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A 15-year-old male allegedly stole a truck and led law enforcement officers on a chase up Hwy. 29 Thursday evening before colliding with a patrol car at the courthouse square in Danielsville. No one was injured in the incident.

Stolen pickup collides with police car
A juvenile in a stolen pickup collided with a patrol car on the courthouse square in Danielsville around 6 p.m. Thursday, Sept. 9, after leading deputies on a chase down Hwy. 29 from the Golden Pantry in Dogsboro.
The suspect allegedly stole the Toyota pick up truck from owner John Treadway while it was parked at the gas pumps. According to Treadway, he was inside the store at the time the truck was taken.
According to a press release issued by Chief Deputy Bill Strickland, deputies posted a watch for the truck and set up a road block.
The suspect drove recklessly past, leaving the road several times and striking one patrol car before reaching Danielsville, according to a Georgia State Patrol report.
Once in town the chase ended when another patrol car in the chase collided with the truck.
According to the sheriff's report, no injuries were sustained and minor damage was incurred to the patrol units.
The juvenile has been incarcerated in the area youth detention center in Athens on multiple charges.

BOC keeps lawsuit policy
If a Madison County official wants to file suit against another county officer, he can still do it with the guarantee that his attorney's fees will be paid by county taxpayers.
The Madison County Board of Commissioners voted 3-2 Monday to keep the county's current policy on legal expenditures, which allows a county official to file a lawsuit at the county's expense.
Commissioners Melvin Drake and Bruce Scogin voted to change the policy, while Bill Taylor, Nelson Nash and Patsy Pierce opposed the action.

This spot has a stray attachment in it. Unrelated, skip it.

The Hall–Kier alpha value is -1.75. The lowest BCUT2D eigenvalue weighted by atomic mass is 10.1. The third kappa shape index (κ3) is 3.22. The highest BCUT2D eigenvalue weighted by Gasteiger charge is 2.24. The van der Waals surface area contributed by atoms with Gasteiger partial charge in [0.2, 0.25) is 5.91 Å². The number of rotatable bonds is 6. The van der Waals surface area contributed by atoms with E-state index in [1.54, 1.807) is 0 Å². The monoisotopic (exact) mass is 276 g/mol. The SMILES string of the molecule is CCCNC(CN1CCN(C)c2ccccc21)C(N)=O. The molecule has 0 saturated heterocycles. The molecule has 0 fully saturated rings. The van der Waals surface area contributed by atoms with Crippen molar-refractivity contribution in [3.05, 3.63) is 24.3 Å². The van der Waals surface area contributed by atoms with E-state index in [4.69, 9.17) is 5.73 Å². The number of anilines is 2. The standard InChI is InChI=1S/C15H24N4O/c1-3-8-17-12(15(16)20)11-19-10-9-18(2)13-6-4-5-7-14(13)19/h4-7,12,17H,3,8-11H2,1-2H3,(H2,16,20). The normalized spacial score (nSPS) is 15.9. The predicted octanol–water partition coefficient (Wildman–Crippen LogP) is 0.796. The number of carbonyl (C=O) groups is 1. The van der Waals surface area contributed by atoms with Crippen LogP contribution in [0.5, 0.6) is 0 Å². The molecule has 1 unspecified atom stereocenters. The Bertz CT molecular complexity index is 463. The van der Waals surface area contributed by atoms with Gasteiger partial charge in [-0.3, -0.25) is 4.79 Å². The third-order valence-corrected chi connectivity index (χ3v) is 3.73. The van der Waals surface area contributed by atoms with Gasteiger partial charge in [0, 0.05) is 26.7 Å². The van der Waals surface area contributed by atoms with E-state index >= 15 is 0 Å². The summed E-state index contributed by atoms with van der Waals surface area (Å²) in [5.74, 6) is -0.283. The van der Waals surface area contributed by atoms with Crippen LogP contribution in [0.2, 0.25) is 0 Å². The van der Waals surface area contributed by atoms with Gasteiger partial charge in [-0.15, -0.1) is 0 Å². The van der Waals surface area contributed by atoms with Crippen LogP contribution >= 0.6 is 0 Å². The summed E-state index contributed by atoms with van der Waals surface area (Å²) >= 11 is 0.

Since taking the District 5 post this summer, Scogin has pushed for a change in the county's legal fee procedures. Scogin wanted the county to require majority approval from the commission - or a judge's order - before awarding attorney's fees on suits filed by county officials.
Scogin has said he feels the interests of taxpayers are not served under the current policy.
"For us to have an expense policy that allows us to sue and get our expenses paid is not in the interest of the county," said Scogin.
The District 5 commissioner believes the policy change would "effectively stop all those suits" between county officials.
Other commissioners say Scogin's proposal is not the solution to recent tensions. Board member Nelson Nash said adopting Scogin's proposal could tie the hands of a board member with a legitimate reason to file suit.
"I've never filed a lawsuit," said commissioner Nelson Nash. "But when it comes to protecting taxpayers, I don't want to rule it out."
Patsy Pierce agreed with commissioner Nash, stating that if she is acting to protect the public, she shouldn't have to fork out her own money on attorney's fees.
"If you're standing up for the people who elected you, do you have the right to take the action necessary?" Pierce asked Scogin, who replied that, under his proposal, the board would retain the right to take legal action with a majority vote.
Taylor said he saw "loopholes" in Scogin's plan that could affect defense of board members facing suits.
"I know we need changes, but this isn't the change we need," said Taylor.